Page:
Joan Webster is an ambitious and stubborn middle-class English woman determined to move forward since her childhood. She meets her father in a fancy restaurant to tell him that she will ... See full summary »
A 'Land Girl', an American GI, and a British soldier find themselves together in a small Kent town on the road to Canterbury. The town is being plagued by a mysterious "glue-man", who pours... See full summary »
After opening a convent in the Himalayas, five nuns encounter conflict and tension - both with the natives and also within their own group - as they attempt to adapt to their remote, exotic surroundings.
This a film version of the opera "The Tales of Hoffmann", however it is NOT just a film of a staged performance. 'Michael Powell' & Emeric Pressburger (and the rest of "The Archers") work their usual magic here. The opera dramatises the three great romances in the life of the poet-hero presented in a series of flashbacks. Hoffmann's tales depict the struggle between human love and the artist's dedication to his work. Hoffmann loses each of the women he loves but gains instead poetic inspiration -- the ability to transform painful experiences into art. Written by
Steve Crook <email@example.com>
Robert Rounseville (Hoffmann) and Ann Ayars (Antonia) are the only performers in the film who both appear on screen and do their own singing. Every other character is dubbed. See more »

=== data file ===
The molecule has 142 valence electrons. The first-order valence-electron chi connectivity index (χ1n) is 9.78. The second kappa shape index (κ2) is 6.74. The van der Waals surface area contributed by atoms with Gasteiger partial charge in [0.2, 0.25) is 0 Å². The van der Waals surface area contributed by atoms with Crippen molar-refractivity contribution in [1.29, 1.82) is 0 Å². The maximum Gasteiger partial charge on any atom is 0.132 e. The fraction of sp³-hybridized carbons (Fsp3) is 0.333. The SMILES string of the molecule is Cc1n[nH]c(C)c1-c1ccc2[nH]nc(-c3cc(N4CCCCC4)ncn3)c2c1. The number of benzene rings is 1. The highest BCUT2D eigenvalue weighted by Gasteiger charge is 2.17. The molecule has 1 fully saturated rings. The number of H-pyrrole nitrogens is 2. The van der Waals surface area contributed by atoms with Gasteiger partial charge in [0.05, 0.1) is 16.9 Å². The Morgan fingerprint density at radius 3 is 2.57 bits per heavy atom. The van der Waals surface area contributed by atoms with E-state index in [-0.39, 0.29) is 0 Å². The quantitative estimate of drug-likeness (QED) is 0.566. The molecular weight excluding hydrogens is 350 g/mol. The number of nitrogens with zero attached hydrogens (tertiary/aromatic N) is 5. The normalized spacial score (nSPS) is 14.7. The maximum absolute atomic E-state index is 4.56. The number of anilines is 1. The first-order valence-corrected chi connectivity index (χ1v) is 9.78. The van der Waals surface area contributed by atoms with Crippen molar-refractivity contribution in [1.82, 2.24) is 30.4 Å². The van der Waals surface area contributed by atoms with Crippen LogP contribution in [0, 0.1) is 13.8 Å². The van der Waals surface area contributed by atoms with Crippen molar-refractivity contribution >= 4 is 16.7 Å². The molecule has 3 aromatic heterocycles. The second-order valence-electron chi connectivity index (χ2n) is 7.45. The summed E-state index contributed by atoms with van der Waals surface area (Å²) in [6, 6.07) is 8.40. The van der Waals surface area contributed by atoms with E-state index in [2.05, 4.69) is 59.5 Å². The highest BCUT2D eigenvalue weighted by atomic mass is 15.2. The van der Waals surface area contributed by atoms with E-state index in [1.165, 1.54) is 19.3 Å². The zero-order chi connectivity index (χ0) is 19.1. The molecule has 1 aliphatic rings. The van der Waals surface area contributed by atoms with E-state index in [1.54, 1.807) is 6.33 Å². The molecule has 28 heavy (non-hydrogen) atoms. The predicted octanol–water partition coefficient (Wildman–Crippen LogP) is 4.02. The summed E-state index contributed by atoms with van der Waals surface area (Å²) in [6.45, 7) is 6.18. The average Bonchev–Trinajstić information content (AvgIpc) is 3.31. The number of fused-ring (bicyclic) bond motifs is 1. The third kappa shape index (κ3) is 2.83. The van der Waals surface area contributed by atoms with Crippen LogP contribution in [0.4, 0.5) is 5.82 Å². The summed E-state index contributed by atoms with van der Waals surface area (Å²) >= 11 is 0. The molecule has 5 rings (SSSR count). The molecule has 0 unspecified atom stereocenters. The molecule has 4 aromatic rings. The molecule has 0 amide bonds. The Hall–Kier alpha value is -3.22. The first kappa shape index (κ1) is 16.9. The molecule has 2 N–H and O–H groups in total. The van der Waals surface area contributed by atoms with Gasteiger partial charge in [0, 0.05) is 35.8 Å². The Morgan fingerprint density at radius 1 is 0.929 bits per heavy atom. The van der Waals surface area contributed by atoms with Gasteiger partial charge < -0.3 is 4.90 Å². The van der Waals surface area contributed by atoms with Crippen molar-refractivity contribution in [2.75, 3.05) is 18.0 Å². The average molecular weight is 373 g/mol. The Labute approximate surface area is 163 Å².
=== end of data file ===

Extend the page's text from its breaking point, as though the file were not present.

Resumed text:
Giulietta's necklace is turned from jewels to wax by Dapertutto, however, in a longer shot, it is briefly shown as jewels again, before a close-up, where it is wax again until Dapertutto changes it back to jewels. See more »
Chorus of Students:
Some drink, drink, drink, drink, drink: do you hear us about? You lazy lout! We want some beer; we want some wine! Pour out the wine, and drink and drink till morning. Pour out the wine for drinking is divine. It is divine. We want some beer; we want some wine. We want some beer; we want some wine.
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Powell and Pressburger made this overblown opera a few years after their ballet film, The Red Shoes. Featuring good performances from Robert Rounsville, Moira Shearer, Robert Helpmann and Pamela Brown and some fantastic images; plus that great music from Offenbach (not always easy to follow the stories but they are enjoyable) and lots of garish Technicolor. I think Olympia might be my favourite of the stories but I did find them all equally excellent. Hard to categorise this movie but in the P&P canon it stands as one of their best.
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